- Kelly Apter
- 7 August 2011
This article is from 2011.
Stage adaptation that’s just about purrfect
In 2001, Bagpus came fourth in Channel 4’s 100 Greatest Kids’ TV Shows opinion poll – and for good reason. Oliver Postgate and Peter Firmin’s 1970s programme had a warm simplicity that hooked you in with imaginative tales, then rocked you gently in its arms. So too Birmingham Stage Company’s inspired adaptation.
Set in Emily’s infamous shop, the show takes three original episodes – The Hamish, The Ballet Shoe and Uncle Feedle – and reinvents them for the stage. The programme’s major players, Professor Yaffle, Madeleine the rag doll, Gabriel the toad, the organ mice and, of course, Bagpuss himself, are all manipulated by two talented performers. While the short films, once shown through the thought bubble above Bagpuss’ head, are now acted out in full.
The central conceit (which is more for the nostalgic adults in the audience than their young charges) is that Emily is now grown up, and has returned to the shop on the day of her father’s funeral. There, she encounters a young girl (her younger self presumably) and a whole heap of memories. Together, they bring the toys to life, peppering the tales with some of Postgate’s most memorable lines.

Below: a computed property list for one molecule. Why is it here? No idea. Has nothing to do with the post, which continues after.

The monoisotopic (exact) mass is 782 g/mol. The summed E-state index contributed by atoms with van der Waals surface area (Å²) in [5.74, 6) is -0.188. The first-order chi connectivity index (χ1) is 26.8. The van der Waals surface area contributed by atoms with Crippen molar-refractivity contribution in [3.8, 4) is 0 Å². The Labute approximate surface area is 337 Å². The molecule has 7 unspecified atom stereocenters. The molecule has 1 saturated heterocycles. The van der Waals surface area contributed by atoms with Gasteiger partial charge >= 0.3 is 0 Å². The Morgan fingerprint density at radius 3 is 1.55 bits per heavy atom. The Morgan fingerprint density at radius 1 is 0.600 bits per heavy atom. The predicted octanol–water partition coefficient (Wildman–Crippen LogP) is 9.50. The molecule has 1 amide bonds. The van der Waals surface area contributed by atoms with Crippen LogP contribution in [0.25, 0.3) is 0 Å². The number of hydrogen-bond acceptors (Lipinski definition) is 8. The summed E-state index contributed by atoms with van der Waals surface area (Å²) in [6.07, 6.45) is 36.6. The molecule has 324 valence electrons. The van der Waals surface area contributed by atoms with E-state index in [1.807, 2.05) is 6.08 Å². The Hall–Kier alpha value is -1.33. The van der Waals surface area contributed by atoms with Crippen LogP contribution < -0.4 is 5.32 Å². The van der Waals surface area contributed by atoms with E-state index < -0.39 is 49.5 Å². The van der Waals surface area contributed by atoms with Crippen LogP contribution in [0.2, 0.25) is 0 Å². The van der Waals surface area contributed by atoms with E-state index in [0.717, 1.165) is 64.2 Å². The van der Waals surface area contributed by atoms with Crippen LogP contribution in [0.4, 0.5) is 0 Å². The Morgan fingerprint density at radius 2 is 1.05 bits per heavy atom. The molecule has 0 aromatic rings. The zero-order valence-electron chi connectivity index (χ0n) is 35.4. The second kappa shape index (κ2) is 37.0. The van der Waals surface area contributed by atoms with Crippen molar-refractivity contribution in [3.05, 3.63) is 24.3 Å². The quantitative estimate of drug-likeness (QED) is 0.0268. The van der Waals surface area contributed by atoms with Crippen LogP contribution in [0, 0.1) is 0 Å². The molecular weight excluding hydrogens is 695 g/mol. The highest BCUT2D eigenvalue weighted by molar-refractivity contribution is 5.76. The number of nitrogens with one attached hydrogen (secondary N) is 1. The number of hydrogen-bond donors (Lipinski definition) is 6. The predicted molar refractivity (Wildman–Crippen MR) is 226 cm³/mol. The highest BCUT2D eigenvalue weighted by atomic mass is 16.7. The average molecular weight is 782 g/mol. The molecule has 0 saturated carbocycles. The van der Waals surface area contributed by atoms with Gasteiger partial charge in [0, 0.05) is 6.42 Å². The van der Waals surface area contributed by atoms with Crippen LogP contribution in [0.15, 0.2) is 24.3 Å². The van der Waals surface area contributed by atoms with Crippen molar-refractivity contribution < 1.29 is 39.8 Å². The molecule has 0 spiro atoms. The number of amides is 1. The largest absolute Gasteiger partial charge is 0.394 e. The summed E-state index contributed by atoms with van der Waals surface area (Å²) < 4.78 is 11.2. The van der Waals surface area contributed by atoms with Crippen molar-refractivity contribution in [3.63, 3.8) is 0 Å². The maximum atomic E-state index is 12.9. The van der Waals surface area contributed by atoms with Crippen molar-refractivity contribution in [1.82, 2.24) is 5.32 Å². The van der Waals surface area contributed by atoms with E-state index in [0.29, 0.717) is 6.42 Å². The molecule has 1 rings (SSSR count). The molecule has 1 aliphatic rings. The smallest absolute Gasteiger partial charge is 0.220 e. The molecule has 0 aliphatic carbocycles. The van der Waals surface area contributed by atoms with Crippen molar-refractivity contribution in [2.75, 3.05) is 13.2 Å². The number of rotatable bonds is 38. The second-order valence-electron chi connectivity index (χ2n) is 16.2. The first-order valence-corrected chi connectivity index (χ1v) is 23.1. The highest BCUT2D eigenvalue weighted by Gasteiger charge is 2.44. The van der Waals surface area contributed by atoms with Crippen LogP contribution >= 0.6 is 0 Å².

There are so many things that Birmingham Stage Company has got right in this beautifully constructed production, it’s impossible to list them all. But the set is certainly one of them, perfectly evoking the original shop, with a few innovative embellishments. The two hard-working performers deliver each character with gusto and sing beautifully, keeping children engaged throughout. While the use of the original music, and re-worked sepia-tinged photographs ensure this is a touching trip down memory lane for the adults.
Assembly George Square, 623 3030, until 28 Aug (not 15), 12pm, £12–£14 (£8).